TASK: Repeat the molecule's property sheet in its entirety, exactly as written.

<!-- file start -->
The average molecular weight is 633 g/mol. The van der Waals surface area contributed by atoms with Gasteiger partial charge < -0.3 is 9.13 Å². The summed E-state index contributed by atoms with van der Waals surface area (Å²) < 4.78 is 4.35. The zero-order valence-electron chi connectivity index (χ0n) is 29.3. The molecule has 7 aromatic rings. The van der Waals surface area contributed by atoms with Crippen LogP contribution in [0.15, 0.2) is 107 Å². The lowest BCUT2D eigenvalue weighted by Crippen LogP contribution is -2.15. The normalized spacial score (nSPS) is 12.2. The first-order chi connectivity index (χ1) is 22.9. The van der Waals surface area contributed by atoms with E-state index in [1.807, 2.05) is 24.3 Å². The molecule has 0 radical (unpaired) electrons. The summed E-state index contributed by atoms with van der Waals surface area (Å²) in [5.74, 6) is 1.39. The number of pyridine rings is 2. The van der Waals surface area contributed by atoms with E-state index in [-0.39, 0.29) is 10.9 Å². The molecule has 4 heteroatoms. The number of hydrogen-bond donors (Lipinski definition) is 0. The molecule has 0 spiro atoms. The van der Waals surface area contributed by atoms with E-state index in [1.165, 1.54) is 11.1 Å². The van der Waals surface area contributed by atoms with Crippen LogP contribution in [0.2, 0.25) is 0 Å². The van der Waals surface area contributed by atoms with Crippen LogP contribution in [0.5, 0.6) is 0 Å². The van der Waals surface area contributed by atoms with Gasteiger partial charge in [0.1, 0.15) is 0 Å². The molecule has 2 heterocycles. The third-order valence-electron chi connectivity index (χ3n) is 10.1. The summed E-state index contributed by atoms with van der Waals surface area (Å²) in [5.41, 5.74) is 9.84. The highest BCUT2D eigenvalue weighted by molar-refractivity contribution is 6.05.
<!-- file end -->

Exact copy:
The average molecular weight is 633 g/mol. The van der Waals surface area contributed by atoms with Gasteiger partial charge < -0.3 is 9.13 Å². The summed E-state index contributed by atoms with van der Waals surface area (Å²) < 4.78 is 4.35. The zero-order valence-electron chi connectivity index (χ0n) is 29.3. The molecule has 7 aromatic rings. The van der Waals surface area contributed by atoms with Crippen LogP contribution in [0.15, 0.2) is 107 Å². The lowest BCUT2D eigenvalue weighted by Crippen LogP contribution is -2.15. The normalized spacial score (nSPS) is 12.2. The first-order chi connectivity index (χ1) is 22.9. The van der Waals surface area contributed by atoms with E-state index in [1.807, 2.05) is 24.3 Å². The molecule has 0 radical (unpaired) electrons. The summed E-state index contributed by atoms with van der Waals surface area (Å²) in [5.74, 6) is 1.39. The number of pyridine rings is 2. The van der Waals surface area contributed by atoms with E-state index in [-0.39, 0.29) is 10.9 Å². The molecule has 4 heteroatoms. The number of hydrogen-bond donors (Lipinski definition) is 0. The molecule has 0 spiro atoms. The van der Waals surface area contributed by atoms with E-state index in [1.165, 1.54) is 11.1 Å². The van der Waals surface area contributed by atoms with Crippen LogP contribution in [0.2, 0.25) is 0 Å². The van der Waals surface area contributed by atoms with Crippen LogP contribution in [0.5, 0.6) is 0 Å². The van der Waals surface area contributed by atoms with Gasteiger partial charge in [0.1, 0.15) is 0 Å². The molecule has 2 heterocycles. The third-order valence-electron chi connectivity index (χ3n) is 10.1. The summed E-state index contributed by atoms with van der Waals surface area (Å²) in [5.41, 5.74) is 9.84. The highest BCUT2D eigenvalue weighted by molar-refractivity contribution is 6.05.